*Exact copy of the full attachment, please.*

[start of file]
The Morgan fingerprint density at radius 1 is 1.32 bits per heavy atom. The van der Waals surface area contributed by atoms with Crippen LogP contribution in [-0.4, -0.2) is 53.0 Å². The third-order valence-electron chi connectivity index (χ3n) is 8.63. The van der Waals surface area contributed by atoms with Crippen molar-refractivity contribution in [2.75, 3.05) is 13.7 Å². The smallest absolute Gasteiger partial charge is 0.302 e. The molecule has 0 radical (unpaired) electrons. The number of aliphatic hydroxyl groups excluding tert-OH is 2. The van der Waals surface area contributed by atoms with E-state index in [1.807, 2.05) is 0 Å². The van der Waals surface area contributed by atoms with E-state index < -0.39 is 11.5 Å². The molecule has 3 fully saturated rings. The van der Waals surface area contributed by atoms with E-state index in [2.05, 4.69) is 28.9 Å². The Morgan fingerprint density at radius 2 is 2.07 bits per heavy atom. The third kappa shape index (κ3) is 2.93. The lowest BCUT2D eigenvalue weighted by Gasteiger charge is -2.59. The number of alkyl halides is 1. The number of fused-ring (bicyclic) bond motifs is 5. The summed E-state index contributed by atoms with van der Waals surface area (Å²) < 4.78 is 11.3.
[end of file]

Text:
The Morgan fingerprint density at radius 1 is 1.32 bits per heavy atom. The van der Waals surface area contributed by atoms with Crippen LogP contribution in [-0.4, -0.2) is 53.0 Å². The third-order valence-electron chi connectivity index (χ3n) is 8.63. The van der Waals surface area contributed by atoms with Crippen molar-refractivity contribution in [2.75, 3.05) is 13.7 Å². The smallest absolute Gasteiger partial charge is 0.302 e. The molecule has 0 radical (unpaired) electrons. The number of aliphatic hydroxyl groups excluding tert-OH is 2. The van der Waals surface area contributed by atoms with E-state index in [1.807, 2.05) is 0 Å². The van der Waals surface area contributed by atoms with E-state index < -0.39 is 11.5 Å². The molecule has 3 fully saturated rings. The van der Waals surface area contributed by atoms with E-state index in [2.05, 4.69) is 28.9 Å². The Morgan fingerprint density at radius 2 is 2.07 bits per heavy atom. The third kappa shape index (κ3) is 2.93. The lowest BCUT2D eigenvalue weighted by Gasteiger charge is -2.59. The number of alkyl halides is 1. The number of fused-ring (bicyclic) bond motifs is 5. The summed E-state index contributed by atoms with van der Waals surface area (Å²) < 4.78 is 11.3.